Mount Rainier National Park
Mount Rainier National Park
Built » 1933
Elevation » 5900 Ft
Hike » 7.5 Miles Round Trip
Elevation Gain » 1100 Ft
Tolmie Peak Lookout is located in the northwest corner of Mount Rainier National Park. Perched high above Eunice Lake, the lookout offers spectacular views of the north face of Mount Rainier, as well as Mount Baker and the central Cascades. The trail starts at Mowich Lake and winds through a mix of thick forest and alpine meadows before climbing steeply to the lookout.
Tolmie Peak is named after William Fraser Tolmie, the first European to explore the Mount Rainier area. Originally from Scotland, Tolmie was hired by the Hudson Bay Company in 1832 and stationed at the newly built Fort Nisqually, a fur trading post in what is today DuPont, WA. It was while traveling to Fort Nisqually that he first saw Mount Rainier. Wishing to get a closer view of the mountain, he organized a botanizing excursion in August of 1833, and with the help of several Native American guides traveled to the foothills of Mount Rainier. During his trip, Tolmie climbed an exposed peak to get a better view of Rainier. Tolmie Peak is named in honor of that climb.
The Tolmie Peak Lookout was built by the Civilian Conservation Corps in 1933, one of seven lookouts built in the park. The building is a two-story 14′ x 14′ cabin with a balconied lookout and living quarters on the second level, and storage on the ground floor. It was built from standard lookout plans developed in the 1930s by the National Park System under Chief Architect Edwin A. Nickel. The Tolmie Peak Lookout was placed on the National Register of Historic Places in 1991.
My Hike » 08.27.15
The 17 mile, potholed gravel road to Mowich Lake seemed to go on forever, and by the time I reached the trailhead, every inch of my car, inside and out, was covered in dust. With that said, I made it there in my 1997 Honda Civic without any major problems, so I imagine most vehicles will do fine (although I did watch a piece of some guy’s SUV fly off as he impatiently careened around me on my way back down the mountain. And yes – I did laugh at him.)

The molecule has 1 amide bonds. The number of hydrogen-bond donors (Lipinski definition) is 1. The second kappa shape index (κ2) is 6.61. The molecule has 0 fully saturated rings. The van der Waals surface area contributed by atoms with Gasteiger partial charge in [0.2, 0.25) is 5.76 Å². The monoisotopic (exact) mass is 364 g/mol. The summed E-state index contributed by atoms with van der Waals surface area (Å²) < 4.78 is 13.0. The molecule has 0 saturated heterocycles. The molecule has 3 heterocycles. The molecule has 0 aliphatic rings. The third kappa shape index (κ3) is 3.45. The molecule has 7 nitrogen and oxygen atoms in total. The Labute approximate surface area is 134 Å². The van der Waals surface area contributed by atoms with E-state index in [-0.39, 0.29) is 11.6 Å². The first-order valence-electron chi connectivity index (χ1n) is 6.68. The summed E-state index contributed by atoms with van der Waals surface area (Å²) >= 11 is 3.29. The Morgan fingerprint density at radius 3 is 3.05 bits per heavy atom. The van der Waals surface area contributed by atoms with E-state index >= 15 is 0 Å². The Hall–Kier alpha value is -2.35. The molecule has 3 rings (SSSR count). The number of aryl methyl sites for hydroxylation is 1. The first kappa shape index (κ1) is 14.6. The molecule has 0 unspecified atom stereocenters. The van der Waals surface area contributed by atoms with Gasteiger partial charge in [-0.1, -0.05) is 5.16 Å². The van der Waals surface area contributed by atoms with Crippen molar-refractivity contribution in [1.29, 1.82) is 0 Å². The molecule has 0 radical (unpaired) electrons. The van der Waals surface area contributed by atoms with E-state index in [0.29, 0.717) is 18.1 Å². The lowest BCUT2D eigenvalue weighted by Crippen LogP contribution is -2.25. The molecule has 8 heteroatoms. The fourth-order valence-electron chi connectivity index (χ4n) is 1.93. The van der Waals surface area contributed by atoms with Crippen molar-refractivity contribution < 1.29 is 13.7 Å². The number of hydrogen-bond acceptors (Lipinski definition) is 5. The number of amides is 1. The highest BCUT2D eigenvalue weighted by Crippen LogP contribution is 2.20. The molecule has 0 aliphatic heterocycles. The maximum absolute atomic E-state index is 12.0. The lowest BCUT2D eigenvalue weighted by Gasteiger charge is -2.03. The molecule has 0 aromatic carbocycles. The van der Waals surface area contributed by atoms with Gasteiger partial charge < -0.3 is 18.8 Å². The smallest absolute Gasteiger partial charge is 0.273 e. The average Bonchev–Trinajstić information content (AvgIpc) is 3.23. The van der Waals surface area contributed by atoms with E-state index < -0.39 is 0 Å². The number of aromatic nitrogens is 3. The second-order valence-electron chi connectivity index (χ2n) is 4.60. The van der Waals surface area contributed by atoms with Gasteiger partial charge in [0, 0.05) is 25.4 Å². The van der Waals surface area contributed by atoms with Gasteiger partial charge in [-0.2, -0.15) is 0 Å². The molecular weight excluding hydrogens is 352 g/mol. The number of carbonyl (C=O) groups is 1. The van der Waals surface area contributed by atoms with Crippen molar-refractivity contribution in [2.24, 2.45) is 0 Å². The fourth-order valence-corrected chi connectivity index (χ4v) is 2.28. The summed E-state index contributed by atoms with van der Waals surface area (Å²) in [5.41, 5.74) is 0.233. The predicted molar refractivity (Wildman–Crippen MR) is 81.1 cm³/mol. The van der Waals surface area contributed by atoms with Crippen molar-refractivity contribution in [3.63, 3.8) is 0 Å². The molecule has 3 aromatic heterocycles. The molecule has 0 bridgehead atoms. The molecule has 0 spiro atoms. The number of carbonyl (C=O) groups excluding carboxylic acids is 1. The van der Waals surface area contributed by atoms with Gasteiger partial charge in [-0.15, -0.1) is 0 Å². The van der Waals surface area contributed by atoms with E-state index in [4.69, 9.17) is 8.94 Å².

A few miles south of Carbonado on SR 165 you’ll cross an old one lane bridge on your way to the aforementioned 17 mile, potholed gravel road. The 494 foot Fairfax Bridge was built in 1921, and at the time of its construction was the tallest bridge in Washington state. Before the bridge was built, the only access to the Carbon River Valley and the mining towns of Fairfax and Montezuma was via the Northern Pacific Railroad or a long hike overland. Both of those towns fell victim to the Great Depression and are no longer there, but the bridge is still standing almost a hundred years later.
If you visit Tolmie Peak in the summer, be sure to bring a swimsuit because you will definitely want to go swimming in Eunice Lake after hiking up the last part of the trail (and in case you’re thinking to yourself, “Swimsuit? Who needs a swimsuit out in the wilderness?” I should also add that there will most likely be a bunch of families with little kids milling about everywhere. It is a national park, after all…)
From Buckley, head south on WA-165 for 1.6 miles. Turn left to stay on WA-165 and continue on for 10 more miles to the Carbon River. After crossing the one-lane bridge, stay right in 0.6 miles to continue onto Mowich Lake Road. The road is paved for approximately one mile, before turning to gravel. Follow the unpaved road to it’s end at Mowitch Lake (about 16 more miles), and park on the side of the road.